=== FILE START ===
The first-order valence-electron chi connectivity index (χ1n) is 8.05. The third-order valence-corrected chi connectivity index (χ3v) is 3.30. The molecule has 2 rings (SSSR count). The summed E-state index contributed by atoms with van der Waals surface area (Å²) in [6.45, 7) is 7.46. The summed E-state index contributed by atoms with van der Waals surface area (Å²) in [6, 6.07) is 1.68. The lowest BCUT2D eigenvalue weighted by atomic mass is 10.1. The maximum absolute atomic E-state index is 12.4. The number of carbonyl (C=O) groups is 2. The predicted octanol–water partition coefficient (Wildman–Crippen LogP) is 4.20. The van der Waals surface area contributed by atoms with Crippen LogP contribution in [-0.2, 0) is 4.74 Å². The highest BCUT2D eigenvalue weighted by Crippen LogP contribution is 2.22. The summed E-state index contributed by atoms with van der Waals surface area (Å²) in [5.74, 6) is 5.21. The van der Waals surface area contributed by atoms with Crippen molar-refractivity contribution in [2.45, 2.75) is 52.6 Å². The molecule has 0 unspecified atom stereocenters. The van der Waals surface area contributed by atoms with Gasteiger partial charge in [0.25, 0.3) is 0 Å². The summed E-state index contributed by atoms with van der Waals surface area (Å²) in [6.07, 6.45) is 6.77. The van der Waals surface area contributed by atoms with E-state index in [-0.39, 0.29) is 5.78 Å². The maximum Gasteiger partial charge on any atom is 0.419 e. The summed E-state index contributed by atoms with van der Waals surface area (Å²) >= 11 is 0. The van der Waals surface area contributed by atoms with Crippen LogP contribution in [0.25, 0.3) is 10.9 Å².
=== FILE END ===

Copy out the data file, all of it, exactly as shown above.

The first-order valence-electron chi connectivity index (χ1n) is 8.05. The third-order valence-corrected chi connectivity index (χ3v) is 3.30. The molecule has 2 rings (SSSR count). The summed E-state index contributed by atoms with van der Waals surface area (Å²) in [6.45, 7) is 7.46. The summed E-state index contributed by atoms with van der Waals surface area (Å²) in [6, 6.07) is 1.68. The lowest BCUT2D eigenvalue weighted by atomic mass is 10.1. The maximum absolute atomic E-state index is 12.4. The number of carbonyl (C=O) groups is 2. The predicted octanol–water partition coefficient (Wildman–Crippen LogP) is 4.20. The van der Waals surface area contributed by atoms with Crippen LogP contribution in [-0.2, 0) is 4.74 Å². The highest BCUT2D eigenvalue weighted by Crippen LogP contribution is 2.22. The summed E-state index contributed by atoms with van der Waals surface area (Å²) in [5.74, 6) is 5.21. The van der Waals surface area contributed by atoms with Crippen molar-refractivity contribution in [2.45, 2.75) is 52.6 Å². The molecule has 0 unspecified atom stereocenters. The van der Waals surface area contributed by atoms with Gasteiger partial charge in [0.25, 0.3) is 0 Å². The summed E-state index contributed by atoms with van der Waals surface area (Å²) in [6.07, 6.45) is 6.77. The van der Waals surface area contributed by atoms with E-state index in [-0.39, 0.29) is 5.78 Å². The maximum Gasteiger partial charge on any atom is 0.419 e. The summed E-state index contributed by atoms with van der Waals surface area (Å²) >= 11 is 0. The van der Waals surface area contributed by atoms with Crippen LogP contribution in [0.25, 0.3) is 10.9 Å².